Darrell Hammond, Donald Trump and Jimmy Fallon as Jeff Zucker during the SNL monologue on April 3, 2004.
NBC via Getty Images
By Jim Norton
November 6, 2015
IDEAS
Jim Norton is co-host of the Jim Norton and Sam Roberts Show weekday mornings on SiriusXM and co-host of UFC Unfiltered, the official podcast of the UFC

Donald Trump is hosting Saturday Night Live this week, and love him or hate him, you have to admit he’s the only candidate who will actually do it well. SNL’s present cast is excellent, and Trump has hosted before. Watching any of those other painfully banal candidates attempt to deliver punch lines would be excruciating at best. That’s not to say he has a limitless sense of humor about himself. When Seth Meyers was beautifully mocking him at the White House Correspondents’ Dinner, Trump looked like he was watching ISIS videos in an IMAX 3-D Theater.

Predictably, there is outrage that he is hosting, and some have called him a racist and an idiot. Others will make hacky, predictable hair jokes. I am willing to admit I have nothing original to say about his hair. And neither do you. Let’s move on already.

Maybe I’m just biased because I like Trump and intend to vote for him. The thing that attracts me to him is what a wonderful mirror he is to how bad the other candidates are. It seems the best way to observe how flat and dead most politicians are is to put them in close proximity of someone who is alive. That doesn’t mean I think he’s always right; I just think he’s honest. Someone who is lying wouldn’t say, “They’re rapists. And some, I assume, are good people” when referring to Mexican immigrants.

Nor would they talk about John McCain getting “captured” in a ridiculing tone. McCain did almost six years in a POW camp; Donald took a deferment because of his feet. (If the feet excuse didn’t keep Oscar Pistorius out of prison, it shouldn’t have kept Trump out of Vietnam.) These are both comments that would have ruined any other candidate even after they immediately feigned sincerity and apologized.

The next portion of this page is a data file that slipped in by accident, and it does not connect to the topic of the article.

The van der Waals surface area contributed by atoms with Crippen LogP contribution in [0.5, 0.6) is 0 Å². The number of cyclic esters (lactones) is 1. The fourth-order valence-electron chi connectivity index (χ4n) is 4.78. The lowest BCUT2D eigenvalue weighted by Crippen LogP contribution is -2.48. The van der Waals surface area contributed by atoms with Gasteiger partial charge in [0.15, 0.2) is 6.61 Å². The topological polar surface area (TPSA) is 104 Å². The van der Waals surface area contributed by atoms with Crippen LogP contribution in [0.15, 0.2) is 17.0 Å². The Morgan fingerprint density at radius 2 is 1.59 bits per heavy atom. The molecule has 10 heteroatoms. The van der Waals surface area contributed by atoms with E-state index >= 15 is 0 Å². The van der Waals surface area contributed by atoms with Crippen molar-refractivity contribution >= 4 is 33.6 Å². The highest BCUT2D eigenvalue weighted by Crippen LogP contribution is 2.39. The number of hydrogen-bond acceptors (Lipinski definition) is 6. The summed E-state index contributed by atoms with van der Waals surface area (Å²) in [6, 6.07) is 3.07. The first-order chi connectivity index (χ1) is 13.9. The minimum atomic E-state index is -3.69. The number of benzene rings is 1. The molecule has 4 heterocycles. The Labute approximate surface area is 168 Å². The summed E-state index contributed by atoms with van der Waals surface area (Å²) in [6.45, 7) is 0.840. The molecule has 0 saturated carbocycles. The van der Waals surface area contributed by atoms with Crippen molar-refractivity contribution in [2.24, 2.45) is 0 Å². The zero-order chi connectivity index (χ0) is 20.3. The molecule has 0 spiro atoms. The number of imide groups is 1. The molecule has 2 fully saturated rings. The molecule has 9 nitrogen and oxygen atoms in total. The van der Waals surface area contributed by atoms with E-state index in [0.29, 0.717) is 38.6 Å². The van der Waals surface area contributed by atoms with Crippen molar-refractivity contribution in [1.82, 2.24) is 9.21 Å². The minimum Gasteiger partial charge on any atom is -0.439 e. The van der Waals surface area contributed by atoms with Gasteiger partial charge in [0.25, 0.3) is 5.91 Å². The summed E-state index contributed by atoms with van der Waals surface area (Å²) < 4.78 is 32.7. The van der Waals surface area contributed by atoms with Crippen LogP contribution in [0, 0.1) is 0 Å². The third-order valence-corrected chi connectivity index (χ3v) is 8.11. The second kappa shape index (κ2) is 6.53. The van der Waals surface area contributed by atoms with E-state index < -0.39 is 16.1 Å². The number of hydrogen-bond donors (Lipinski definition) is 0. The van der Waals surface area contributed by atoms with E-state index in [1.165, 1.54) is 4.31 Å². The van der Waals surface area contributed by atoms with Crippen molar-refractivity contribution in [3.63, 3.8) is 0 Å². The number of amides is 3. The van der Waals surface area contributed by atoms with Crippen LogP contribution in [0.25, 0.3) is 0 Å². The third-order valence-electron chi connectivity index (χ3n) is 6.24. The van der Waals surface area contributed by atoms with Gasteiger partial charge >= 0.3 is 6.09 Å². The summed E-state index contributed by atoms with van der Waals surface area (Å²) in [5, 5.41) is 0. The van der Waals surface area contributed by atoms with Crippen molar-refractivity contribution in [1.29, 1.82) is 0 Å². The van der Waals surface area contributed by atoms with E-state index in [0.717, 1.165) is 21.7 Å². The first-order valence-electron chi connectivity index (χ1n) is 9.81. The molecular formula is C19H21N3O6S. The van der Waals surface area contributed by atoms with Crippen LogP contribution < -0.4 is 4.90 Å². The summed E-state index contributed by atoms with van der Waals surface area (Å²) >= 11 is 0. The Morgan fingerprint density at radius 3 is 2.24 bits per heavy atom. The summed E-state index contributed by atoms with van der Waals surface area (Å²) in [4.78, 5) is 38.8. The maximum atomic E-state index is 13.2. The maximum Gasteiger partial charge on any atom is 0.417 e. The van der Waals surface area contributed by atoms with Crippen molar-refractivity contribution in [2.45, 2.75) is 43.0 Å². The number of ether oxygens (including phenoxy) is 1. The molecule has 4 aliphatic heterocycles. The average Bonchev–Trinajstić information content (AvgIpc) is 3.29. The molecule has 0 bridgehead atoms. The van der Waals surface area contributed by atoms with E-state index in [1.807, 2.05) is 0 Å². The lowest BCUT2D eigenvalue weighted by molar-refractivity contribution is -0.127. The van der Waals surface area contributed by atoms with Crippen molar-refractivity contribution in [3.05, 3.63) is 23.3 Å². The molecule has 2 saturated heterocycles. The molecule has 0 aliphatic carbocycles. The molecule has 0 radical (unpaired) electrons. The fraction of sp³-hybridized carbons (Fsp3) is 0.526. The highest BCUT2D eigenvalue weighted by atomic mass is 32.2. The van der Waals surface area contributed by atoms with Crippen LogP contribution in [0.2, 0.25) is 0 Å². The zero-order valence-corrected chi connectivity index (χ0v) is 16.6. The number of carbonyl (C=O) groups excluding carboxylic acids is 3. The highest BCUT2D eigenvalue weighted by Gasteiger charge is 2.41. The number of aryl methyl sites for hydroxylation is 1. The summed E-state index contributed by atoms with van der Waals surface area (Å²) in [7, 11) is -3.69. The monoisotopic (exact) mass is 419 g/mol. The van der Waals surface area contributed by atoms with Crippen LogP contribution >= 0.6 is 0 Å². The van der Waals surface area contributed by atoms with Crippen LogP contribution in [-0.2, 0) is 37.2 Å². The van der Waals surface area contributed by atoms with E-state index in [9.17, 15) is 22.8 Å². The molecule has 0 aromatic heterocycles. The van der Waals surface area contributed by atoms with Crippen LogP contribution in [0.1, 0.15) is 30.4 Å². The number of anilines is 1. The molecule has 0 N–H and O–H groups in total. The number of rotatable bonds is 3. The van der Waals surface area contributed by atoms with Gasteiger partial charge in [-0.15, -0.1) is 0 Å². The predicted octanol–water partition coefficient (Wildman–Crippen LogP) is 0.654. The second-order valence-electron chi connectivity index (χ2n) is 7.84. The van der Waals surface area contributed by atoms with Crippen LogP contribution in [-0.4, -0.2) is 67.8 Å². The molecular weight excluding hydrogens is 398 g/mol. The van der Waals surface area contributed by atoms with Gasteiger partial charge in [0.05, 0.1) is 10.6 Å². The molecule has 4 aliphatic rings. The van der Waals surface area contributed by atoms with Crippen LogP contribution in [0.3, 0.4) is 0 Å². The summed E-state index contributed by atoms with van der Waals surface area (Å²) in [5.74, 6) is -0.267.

One of my favorite qualities about Trump is he seems to be the only person in either party with enough of a spine to push back against the endless, deafening whine of American hypersensitivity. Even the most seasoned politicians should take note; Trump’s unwillingness to be cowed for his opinions is a more respected quality than any of their takes on any of the issues.

This current crop of candidates is so pitiful that a man whose catch phrase was “You’re fired” has compelled every one of them to change the way they communicate publicly. They are trying so hard to match his brutal honesty and perceived fearlessness of missteps. And watching them trying to compete with his energy is simply embarrassing at this point.

Just because I’ll vote for Trump doesn’t mean I’m unaware of his shortcomings.

I wish he’d stop saying he’s going to “make America great again.” It’s not that I object to the sentiment; I would just like to see him go a little deeper into the issues. I feel as if we’ve been dating for three months and he can’t think of anything more substantive to say to me than, “You’re pretty!” The last thing Trump needs to do is start being evasive and vague because he’s worried about giving the wrong answers. Because his willingness to give honest answers, even when they’re wrong, is what people loved about him in the first place

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